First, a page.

Pickett Fences became a local institution over the years. That sentiment was captured in a recent social media post by Heather Boylston, friend and Co-Executive Director of the Larchmont Village Business Improvement District who wrote:
“It’s with a heavy heart that Larchmont Village says goodbye to Pickett Fences. In a Village that prides itself on our history, change is hard. Pickett Fences is where we all gathered to buy birthday gifts, holiday gifts, a new dress for a party, jeans when we finally lost that baby weight, or jeans when we gave up on losing that baby weight. It was where we told our kids to go if they needed an adult when we let them take those first walks alone to Larchmont. We felt better knowing that there was a part of our community in the Village. Pickett Fences always supported our school fundraisers, sports teams, Girl Scouts, and Boy Scouts. We know we must move on and accept change, but we will all treasure our memories of Pickett Fences and the community that it created.
Thanks for the memories! 😘
Maybe less well known is Pickett’s contribution to the Larchmont Business Association. As a young and enthusiastic business owner, Pickett quickly got involved in the Larchmont Business Association and set about enlivening the street to support the local businesses. She served on the LBA board since 1996, leading the group as president for many years.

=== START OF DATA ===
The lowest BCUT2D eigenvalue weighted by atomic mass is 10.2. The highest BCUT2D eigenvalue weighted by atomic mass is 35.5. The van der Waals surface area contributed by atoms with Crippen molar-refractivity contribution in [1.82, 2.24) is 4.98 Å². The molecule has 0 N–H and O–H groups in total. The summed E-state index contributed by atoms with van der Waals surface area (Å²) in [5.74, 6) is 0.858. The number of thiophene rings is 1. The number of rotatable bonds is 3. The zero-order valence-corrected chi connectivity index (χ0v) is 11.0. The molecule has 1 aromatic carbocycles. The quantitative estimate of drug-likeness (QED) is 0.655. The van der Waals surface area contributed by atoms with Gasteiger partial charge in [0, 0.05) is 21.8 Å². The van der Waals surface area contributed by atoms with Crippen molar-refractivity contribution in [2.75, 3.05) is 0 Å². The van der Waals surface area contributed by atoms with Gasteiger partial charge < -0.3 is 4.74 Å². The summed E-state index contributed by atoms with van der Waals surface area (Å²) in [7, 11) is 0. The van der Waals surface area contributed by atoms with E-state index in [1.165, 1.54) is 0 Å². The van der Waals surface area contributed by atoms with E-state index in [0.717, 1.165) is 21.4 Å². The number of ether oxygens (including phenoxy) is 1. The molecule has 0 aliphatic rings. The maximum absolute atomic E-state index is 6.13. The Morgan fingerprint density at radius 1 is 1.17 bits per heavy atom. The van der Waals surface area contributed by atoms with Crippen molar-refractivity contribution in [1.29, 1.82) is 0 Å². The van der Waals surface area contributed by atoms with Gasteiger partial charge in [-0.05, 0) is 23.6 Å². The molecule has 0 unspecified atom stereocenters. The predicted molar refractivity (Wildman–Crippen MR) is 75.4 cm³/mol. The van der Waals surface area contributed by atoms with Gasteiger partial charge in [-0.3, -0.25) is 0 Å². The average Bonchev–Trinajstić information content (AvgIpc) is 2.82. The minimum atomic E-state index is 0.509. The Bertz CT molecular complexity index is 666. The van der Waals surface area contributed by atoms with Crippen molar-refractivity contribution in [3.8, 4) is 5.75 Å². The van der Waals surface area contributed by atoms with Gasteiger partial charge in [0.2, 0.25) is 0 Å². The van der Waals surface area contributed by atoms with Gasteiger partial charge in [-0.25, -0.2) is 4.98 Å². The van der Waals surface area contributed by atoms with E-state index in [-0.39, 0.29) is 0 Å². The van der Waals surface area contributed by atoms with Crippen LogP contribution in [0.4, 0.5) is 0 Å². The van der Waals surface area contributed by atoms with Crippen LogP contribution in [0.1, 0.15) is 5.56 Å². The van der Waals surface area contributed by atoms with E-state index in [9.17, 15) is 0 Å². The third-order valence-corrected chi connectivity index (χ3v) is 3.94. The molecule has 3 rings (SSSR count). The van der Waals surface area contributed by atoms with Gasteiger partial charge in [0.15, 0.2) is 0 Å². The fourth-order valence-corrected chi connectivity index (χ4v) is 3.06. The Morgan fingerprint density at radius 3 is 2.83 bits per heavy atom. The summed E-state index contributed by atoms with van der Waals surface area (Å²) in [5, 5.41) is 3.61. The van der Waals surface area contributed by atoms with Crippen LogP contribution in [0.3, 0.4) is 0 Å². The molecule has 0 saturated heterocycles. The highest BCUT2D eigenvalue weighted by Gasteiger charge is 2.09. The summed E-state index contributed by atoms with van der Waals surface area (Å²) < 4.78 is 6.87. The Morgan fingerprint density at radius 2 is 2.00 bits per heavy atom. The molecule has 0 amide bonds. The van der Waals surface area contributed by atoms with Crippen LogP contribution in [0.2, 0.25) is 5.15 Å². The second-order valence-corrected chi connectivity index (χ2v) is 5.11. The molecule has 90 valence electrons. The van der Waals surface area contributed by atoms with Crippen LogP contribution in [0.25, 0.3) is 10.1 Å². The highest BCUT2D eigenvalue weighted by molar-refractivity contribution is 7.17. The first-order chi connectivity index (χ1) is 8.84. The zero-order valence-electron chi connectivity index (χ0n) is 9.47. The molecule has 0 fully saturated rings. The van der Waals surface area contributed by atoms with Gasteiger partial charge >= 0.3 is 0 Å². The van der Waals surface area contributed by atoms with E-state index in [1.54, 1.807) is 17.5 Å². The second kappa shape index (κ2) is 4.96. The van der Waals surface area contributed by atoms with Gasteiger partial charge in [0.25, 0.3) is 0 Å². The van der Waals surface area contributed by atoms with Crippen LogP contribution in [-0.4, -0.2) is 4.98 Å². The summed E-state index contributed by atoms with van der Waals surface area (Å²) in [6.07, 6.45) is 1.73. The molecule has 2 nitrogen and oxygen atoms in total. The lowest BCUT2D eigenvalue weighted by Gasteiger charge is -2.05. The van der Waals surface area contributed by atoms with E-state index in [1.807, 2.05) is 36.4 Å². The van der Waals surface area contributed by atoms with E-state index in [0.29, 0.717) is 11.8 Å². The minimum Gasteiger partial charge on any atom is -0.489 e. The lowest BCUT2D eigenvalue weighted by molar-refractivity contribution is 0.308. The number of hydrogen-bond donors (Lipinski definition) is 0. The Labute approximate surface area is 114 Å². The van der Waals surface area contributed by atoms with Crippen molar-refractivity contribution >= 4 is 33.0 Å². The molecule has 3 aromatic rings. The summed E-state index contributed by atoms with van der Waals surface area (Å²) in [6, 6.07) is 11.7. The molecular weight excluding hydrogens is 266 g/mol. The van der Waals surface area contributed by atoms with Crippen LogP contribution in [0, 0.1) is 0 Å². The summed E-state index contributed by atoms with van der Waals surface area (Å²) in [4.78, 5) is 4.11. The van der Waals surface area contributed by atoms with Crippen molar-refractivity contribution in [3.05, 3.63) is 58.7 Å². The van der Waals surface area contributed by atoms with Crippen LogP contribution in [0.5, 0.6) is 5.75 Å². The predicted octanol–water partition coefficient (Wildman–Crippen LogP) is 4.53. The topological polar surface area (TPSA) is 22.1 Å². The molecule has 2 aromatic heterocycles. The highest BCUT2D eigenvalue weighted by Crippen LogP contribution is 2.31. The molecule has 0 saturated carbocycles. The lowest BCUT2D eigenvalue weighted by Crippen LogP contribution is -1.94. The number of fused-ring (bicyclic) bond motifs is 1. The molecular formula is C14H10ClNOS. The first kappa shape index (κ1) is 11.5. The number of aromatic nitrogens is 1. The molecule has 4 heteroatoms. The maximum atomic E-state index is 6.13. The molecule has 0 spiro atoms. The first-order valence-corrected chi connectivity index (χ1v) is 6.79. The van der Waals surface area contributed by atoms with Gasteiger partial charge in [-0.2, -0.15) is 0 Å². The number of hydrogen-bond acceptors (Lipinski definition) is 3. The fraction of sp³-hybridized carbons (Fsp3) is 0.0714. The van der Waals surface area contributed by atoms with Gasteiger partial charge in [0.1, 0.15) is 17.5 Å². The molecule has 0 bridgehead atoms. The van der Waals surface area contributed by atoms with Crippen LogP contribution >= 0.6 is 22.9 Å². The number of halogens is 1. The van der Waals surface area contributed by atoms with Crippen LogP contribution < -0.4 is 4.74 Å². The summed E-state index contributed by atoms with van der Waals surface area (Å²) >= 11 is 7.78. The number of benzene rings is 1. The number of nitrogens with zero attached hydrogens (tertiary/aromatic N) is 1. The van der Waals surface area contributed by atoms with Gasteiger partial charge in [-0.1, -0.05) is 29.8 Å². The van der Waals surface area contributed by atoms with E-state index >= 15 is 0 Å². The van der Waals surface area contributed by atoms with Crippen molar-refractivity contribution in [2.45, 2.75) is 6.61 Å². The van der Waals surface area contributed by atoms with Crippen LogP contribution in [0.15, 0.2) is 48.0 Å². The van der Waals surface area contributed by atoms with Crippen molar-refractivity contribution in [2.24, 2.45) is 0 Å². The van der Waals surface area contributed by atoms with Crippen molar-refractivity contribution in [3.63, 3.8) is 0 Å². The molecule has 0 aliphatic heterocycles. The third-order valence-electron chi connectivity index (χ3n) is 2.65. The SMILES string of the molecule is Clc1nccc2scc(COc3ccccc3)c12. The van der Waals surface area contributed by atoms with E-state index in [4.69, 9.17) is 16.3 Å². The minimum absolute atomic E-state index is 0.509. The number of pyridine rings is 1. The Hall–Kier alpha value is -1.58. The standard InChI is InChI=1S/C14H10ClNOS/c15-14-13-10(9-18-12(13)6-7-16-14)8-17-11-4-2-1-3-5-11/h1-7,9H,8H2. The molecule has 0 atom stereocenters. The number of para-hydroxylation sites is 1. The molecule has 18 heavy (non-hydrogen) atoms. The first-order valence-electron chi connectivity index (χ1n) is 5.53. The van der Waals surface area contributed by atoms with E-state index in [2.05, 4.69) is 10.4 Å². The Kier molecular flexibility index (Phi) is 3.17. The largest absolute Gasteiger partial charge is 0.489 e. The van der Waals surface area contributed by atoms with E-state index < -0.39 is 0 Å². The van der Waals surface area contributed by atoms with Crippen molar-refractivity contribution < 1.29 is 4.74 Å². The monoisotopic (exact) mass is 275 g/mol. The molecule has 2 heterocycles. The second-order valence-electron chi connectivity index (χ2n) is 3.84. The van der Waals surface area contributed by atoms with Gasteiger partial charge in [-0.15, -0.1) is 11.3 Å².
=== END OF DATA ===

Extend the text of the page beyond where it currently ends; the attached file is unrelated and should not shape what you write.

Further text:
Together with Councilmember Tom LaBonge, whose sudden passing came on the day Picket announced the closure of her store, she worked to improve access to the shops with handicapped ramps and decorative crosswalks (now paved over with asphalt), planted the medians, installed the stone river monuments, and – perhaps more importantly – a 35-foot height limit capping all the buildings at two stories in 2007. (The height limit was 45 feet or three stories, and local homeowners worried taller buildings could tower over the adjacent homes.) There’s little doubt that, without that restriction, new owners would very likely have increased the scale of the buildings on Larchmont to maximize their investments.
“Tom [LaBonge] loved Larchmont and he spent a great deal of time, first as a staff member for his predecessor John Ferraro and then as the councilmember. In addition to spending time on the street, he also invested money from his discretionary funds,” said Pickett.
But although she’s sad to be leaving the street, Pickett isn’t bitter.
“I am incredibly grateful for this life we have and being in this community,” said Pickett.
And, fortunately, we aren’t saying goodbye to the Picketts entirely. They live in Brookside and Joane told us she will still be active in the neighborhood as Larchmont plans to celebrate its centennial later this year.
About Patricia Lombard
Patricia Lombard is the co-editor and publisher of the Larchmont Buzz. Patty lives with her family in Fremont Place. She has been active in neighborhood issues since moving here in 1989. Her pictorial history, "Larchmont" for Arcadia Press is available at Chevalier's Books.